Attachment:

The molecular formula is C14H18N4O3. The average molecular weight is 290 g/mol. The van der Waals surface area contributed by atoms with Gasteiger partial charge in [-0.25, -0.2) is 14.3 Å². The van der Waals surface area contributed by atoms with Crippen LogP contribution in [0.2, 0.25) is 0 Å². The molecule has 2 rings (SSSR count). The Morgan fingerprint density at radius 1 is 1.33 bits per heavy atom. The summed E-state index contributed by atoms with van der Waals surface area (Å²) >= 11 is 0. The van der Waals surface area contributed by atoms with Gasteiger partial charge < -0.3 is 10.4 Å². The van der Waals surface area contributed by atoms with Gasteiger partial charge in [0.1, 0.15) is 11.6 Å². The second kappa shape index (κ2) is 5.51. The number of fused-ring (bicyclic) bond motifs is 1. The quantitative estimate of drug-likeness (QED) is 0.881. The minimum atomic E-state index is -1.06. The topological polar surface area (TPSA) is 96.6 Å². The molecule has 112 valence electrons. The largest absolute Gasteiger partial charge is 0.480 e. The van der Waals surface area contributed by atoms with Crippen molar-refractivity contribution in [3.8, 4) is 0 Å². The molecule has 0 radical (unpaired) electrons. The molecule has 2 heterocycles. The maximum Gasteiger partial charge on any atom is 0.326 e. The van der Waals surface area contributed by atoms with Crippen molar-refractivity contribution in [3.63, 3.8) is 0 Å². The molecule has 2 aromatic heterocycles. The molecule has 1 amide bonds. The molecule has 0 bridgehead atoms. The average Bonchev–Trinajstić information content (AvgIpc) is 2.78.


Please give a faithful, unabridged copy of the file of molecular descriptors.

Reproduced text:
The molecular formula is C14H18N4O3. The average molecular weight is 290 g/mol. The van der Waals surface area contributed by atoms with Gasteiger partial charge in [-0.25, -0.2) is 14.3 Å². The van der Waals surface area contributed by atoms with Crippen LogP contribution in [0.2, 0.25) is 0 Å². The molecule has 2 rings (SSSR count). The Morgan fingerprint density at radius 1 is 1.33 bits per heavy atom. The summed E-state index contributed by atoms with van der Waals surface area (Å²) >= 11 is 0. The van der Waals surface area contributed by atoms with Gasteiger partial charge < -0.3 is 10.4 Å². The van der Waals surface area contributed by atoms with Gasteiger partial charge in [0.1, 0.15) is 11.6 Å². The second kappa shape index (κ2) is 5.51. The number of fused-ring (bicyclic) bond motifs is 1. The quantitative estimate of drug-likeness (QED) is 0.881. The minimum atomic E-state index is -1.06. The topological polar surface area (TPSA) is 96.6 Å². The molecule has 112 valence electrons. The largest absolute Gasteiger partial charge is 0.480 e. The van der Waals surface area contributed by atoms with Crippen molar-refractivity contribution in [3.8, 4) is 0 Å². The molecule has 0 radical (unpaired) electrons. The molecule has 2 heterocycles. The maximum Gasteiger partial charge on any atom is 0.326 e. The van der Waals surface area contributed by atoms with Crippen molar-refractivity contribution in [3.63, 3.8) is 0 Å². The molecule has 2 aromatic heterocycles. The molecule has 1 amide bonds. The molecule has 0 bridgehead atoms. The average Bonchev–Trinajstić information content (AvgIpc) is 2.78.